One of the most notable fashion trends of the 1890s was the rise of the shirt waist as an everyday fashion article. As a practical style, it was almost unequaled and reflected the changing status of women in society as they increasingly entered the workforce and sought to create a more independent life. The shirt waist was ubiquitous and by 1900 has become almost a uniform of sorts.
It was clear that the shirt waist was not a passing fad, as noted in the September 25, 1898 edition of the Los Angeles Times:
Every season somebody hardily attempts to sound the tocsin of the shirt waist, and every season that passing bell is turned into a becoming chime, for the shirt waist, long life to it, was never in finer fettle than just now.
Moreover, shirt waists were available in a variety of colors and fabrics:
Flannels and goods, especially woven for blouses, now fill a counter all to themselves, and each specimen is the gayest of the gay. Nobody who knows old styles from new will think of purchasing goods for a blouse in any but a dazzling tone or a daring configuration. Tyrian purple, Hungarian blue, nasturtium brown and blaze green are but a few of the one-toned flannels, so decided of tone that they would almost make old Sol wink to look on them; but for all that these colors are becoming, and you can buy them modulated by close set embroidered dots in black silk.
Much more popular than the above mentioned are the striped and speckled flannels made up, as in fact nearly all these woolen blouses now are, with great art and elaboration. Last season we were very content to revel in blouses or puritan simplicity of design; we are far more exacting now and the blouse that wrings admiration from the most unenthusiastic goes in for character of its own. It has an overlapping collar or none at all, a fancy front or is brave with braiding. Some there are that are made with yokes and some with vests, and in all these mazes of variation the velveteen and corduroy shirt waist Is Its flannel sister’s faithful follower.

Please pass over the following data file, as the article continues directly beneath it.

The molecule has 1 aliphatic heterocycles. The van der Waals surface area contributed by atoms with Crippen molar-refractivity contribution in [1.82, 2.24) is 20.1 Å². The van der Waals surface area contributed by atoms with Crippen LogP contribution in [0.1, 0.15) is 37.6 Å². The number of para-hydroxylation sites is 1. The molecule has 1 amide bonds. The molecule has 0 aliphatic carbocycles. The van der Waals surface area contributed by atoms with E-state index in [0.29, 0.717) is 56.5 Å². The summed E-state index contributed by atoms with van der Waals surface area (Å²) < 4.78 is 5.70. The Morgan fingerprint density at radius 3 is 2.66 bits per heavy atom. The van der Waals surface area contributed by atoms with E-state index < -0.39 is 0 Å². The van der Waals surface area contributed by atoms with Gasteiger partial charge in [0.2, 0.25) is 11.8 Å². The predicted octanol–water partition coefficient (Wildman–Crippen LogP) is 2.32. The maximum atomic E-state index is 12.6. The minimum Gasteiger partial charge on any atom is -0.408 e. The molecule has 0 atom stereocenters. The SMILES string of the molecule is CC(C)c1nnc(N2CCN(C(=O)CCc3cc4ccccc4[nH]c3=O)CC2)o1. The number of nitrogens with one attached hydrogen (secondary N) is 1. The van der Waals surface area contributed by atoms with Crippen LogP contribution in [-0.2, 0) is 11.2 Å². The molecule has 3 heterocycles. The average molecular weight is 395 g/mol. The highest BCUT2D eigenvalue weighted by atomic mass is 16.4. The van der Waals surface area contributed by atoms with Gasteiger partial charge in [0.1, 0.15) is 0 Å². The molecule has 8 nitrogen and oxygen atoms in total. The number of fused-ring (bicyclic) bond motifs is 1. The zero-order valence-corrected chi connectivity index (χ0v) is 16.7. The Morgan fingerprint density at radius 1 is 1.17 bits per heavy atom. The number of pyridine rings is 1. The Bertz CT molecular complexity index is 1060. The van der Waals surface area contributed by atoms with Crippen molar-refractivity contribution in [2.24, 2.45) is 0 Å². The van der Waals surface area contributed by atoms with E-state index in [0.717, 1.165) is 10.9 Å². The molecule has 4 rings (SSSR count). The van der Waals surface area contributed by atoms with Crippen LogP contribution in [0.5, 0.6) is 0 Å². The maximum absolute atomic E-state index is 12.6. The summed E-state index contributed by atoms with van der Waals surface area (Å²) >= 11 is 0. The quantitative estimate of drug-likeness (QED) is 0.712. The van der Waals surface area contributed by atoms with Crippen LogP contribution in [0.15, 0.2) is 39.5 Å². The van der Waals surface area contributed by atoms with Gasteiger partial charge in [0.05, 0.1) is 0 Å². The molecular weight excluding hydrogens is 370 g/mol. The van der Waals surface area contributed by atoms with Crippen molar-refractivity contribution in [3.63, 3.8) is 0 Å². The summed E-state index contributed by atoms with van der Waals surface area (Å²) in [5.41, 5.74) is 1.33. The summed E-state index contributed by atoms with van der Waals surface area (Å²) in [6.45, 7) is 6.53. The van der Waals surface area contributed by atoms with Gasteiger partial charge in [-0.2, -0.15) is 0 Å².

Before the advent of color photography, it’s easy to think that shirt waists were mostly white (or other light colors) but as described above, that wasn’t the case. Fortunately, we have a multitude of extant examples from the period. Here are just a few examples of the variety:
In a place like Los Angeles with its warmer climate, the shirtwaist as everyday wear was, no doubt, an item of special interest. 🙂 In the evolution of fashion, most trends do not last for a long time (years back in the late 19th Century, months in the early 21st Century) but there are those exceptions which often become classics. The waist and skirt combination style that arose in the 1890s still linger on in more modern interpretation of blouse/skirt/jacket sets that are mostly marketed for work and professional wear such as this one:
We hope you have enjoyed this little journey back in time and stay tuned for more. To conclude, we are firm believers in the saying “what is old is new again”. :-).